Private legal practitioner, Kofi Abotsi, has expressed concern over a permit granted to a private firm to import a large cache of arms into the country.

Mr Abotsi said on Newsfile on Saturday that, although the importation of the weapons is backed by law, the presence of the weapons poses a security threat.

“The fundamental issue to consider is what are the pragmatic considerations [for allowing the importation of the guns],” he demanded.

The weapons include short guns, pump action with a magazine, pump action without a magazine, automatic pistol grip and pact pump action. The total number of weapons was estimated at about 1,575 short guns and pump actions.

Ghana may be creating a mini-militia if the weapons find their way into private hands, he feared.

He said, considering that the police are not well-resourced, state authorities “may be creating an organised force that may challenge the main police force.”


The Customs Division of the Ghana Revenue Authority (GRA) last week refuted claims that a container load of sophisticated guns including AK 47 assault rifles, arrived at the Tema Port.   

Head of Preventive of the Customs Division of the GRA, Joseph Oppong Aboagye, assured the public that no such weapons had been imported into the country.

This was made known at the Old State Warehouse, Tema Main Harbour after an inspection was carried out on a container to determine whether it indeed contained those weapons as was speculated.   

Mr Joseph Oppong Aboagye indicated that the items found in the container were identified and were as presented in the documents.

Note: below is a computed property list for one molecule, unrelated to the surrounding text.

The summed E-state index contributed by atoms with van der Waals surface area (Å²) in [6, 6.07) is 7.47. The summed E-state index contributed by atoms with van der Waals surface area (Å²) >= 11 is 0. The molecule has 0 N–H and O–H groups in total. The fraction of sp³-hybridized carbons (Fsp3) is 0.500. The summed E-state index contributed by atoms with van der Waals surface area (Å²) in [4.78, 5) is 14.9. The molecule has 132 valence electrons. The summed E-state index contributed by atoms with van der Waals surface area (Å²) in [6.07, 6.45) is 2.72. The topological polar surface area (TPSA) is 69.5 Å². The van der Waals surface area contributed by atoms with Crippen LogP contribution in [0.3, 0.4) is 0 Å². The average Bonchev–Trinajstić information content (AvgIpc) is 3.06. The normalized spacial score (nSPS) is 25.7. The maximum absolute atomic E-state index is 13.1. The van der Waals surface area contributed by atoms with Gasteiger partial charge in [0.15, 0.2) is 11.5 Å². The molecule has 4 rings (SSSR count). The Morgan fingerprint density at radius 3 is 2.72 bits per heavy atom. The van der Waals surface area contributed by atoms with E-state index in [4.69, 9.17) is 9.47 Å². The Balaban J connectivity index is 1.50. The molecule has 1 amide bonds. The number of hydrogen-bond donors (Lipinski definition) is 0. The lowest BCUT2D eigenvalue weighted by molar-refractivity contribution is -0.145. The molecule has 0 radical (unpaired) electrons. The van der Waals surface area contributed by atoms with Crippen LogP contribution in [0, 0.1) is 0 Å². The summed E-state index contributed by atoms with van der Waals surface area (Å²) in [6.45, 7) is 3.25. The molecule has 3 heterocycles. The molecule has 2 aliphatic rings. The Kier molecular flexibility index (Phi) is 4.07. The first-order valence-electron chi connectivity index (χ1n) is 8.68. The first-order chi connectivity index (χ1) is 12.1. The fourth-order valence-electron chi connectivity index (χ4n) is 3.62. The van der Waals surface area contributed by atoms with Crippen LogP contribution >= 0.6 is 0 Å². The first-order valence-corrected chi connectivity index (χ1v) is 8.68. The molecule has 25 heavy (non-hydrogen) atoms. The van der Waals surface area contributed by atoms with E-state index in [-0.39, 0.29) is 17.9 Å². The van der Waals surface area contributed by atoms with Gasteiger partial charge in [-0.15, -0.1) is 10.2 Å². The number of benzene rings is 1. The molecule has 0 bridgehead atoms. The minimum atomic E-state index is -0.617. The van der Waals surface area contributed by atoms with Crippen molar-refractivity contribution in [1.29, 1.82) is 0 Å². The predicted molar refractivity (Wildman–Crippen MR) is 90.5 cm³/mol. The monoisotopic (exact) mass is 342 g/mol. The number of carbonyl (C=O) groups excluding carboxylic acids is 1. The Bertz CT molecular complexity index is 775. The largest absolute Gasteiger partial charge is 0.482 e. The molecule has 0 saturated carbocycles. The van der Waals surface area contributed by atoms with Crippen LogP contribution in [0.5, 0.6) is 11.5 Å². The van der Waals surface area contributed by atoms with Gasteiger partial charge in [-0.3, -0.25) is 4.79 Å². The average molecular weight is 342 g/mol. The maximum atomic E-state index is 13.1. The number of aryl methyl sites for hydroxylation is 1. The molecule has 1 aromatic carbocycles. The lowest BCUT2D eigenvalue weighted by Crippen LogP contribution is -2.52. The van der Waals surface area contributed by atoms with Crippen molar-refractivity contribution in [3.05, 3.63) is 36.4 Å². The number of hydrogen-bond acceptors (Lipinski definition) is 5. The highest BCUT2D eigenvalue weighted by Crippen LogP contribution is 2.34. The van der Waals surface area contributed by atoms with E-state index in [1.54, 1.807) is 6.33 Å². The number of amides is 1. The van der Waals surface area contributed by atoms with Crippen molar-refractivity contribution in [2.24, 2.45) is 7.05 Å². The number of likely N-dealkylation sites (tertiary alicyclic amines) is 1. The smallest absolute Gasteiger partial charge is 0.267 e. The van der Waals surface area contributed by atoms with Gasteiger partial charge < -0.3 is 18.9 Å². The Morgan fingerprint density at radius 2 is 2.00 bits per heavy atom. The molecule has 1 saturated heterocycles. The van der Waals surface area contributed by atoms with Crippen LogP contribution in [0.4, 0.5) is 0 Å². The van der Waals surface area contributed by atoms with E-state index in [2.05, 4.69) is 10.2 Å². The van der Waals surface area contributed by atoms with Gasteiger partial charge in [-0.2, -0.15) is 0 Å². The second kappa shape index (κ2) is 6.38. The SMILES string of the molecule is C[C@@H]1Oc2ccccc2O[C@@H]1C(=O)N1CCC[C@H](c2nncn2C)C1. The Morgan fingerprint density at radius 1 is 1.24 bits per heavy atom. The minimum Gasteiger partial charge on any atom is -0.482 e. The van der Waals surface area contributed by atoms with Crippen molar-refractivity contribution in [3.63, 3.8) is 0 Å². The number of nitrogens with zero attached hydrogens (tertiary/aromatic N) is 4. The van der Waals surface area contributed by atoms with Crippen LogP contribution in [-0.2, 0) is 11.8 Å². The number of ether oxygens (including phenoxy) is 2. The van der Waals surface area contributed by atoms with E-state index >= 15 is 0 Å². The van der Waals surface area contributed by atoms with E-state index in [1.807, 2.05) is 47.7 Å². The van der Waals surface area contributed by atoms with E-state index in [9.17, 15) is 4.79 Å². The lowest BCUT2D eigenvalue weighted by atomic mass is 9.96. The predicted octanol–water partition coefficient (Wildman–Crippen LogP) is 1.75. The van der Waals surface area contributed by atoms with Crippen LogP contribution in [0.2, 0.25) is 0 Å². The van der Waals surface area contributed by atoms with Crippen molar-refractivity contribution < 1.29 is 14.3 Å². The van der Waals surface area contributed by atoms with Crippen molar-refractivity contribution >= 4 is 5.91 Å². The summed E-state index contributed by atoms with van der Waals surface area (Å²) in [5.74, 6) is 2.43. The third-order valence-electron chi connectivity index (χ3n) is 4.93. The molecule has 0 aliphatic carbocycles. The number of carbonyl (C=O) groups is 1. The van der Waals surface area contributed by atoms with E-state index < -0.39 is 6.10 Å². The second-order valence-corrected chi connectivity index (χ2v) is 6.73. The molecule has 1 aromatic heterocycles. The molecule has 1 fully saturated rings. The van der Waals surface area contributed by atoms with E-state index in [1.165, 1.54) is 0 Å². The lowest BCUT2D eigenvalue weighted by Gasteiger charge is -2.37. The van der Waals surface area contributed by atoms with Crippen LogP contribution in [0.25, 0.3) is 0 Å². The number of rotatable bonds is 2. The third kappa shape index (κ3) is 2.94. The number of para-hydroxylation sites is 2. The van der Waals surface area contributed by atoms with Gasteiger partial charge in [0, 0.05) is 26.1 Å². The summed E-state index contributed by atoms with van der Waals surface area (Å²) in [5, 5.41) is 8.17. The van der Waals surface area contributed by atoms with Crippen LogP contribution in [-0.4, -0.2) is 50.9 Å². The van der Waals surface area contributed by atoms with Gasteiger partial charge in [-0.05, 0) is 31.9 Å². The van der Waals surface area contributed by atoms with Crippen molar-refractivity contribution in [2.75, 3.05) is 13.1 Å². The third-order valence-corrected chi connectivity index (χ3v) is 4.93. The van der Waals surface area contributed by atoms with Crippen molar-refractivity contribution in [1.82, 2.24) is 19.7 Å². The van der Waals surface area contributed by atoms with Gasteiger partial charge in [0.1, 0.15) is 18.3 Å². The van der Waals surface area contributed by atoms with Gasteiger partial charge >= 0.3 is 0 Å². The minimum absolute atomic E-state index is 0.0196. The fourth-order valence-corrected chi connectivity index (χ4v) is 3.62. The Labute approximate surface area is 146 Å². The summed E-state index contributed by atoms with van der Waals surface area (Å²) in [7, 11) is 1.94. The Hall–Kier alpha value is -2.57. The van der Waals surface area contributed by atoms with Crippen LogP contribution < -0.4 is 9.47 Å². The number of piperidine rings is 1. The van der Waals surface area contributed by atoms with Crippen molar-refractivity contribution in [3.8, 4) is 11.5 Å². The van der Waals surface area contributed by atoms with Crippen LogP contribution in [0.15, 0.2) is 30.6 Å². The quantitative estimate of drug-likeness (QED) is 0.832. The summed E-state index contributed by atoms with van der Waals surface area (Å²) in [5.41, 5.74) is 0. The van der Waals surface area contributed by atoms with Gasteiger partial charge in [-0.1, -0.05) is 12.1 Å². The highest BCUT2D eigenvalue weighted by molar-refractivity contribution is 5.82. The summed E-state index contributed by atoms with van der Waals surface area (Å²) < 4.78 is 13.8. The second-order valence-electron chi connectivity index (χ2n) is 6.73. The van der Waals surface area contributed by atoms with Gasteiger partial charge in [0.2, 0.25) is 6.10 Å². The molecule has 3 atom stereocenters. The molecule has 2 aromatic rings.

“They were short guns, pump action with magazine, pump action without magazine, automatic pistol grip and pact pump action. They all use the same ammunition with 12 gauges. The total number of items was about 1,575 short guns and pump actions.” 

They later discovered, Yadco Ltd, the importer, had a license issued by the Interior Ministry to do so.

Political turn

The matter took a political turn when the opposition National Democratic Congress (NDC) raised concerns about the presence of the large cache of arms in the country – especially in the wake of security challenges facing the country.

But the governing New Patriotic Party (NPP) accused the NDC of double standards because the permit granted to Yadco Ltd to bring in the arms, were issued under the erstwhile NDC administration – days to leaving office.

Related: Agalga responds to arms importation controversy; says gov’t being dishonest

Police challenge

On Newsfile, Mr Abotsi’s concern was not who issued the permit but what the presence of the arms means to the fight against crime.

“If we are issuing it out to some people who are engaged in mining, are they going to use it in their individual capacities or are they going to use it as an organised entity. If they are going to use it as an organised entity then you are presenting yourself with a police challenge,” he said.

He added: “It will mean that if there is any problem anywhere and the police had to confront these people and then these organised entities are more armed or better armed than the police,” then that presents a challenge.

A law lecturer at the Ghana Institute of Management and Public Administration (GIMPA) Law School, Clara Beeri Kasser-Tee, has also urged the government to ensure that the weapons do not get into wrong hands.

Watch the video below for more on the discussion on the imported arms controversy on Newsfile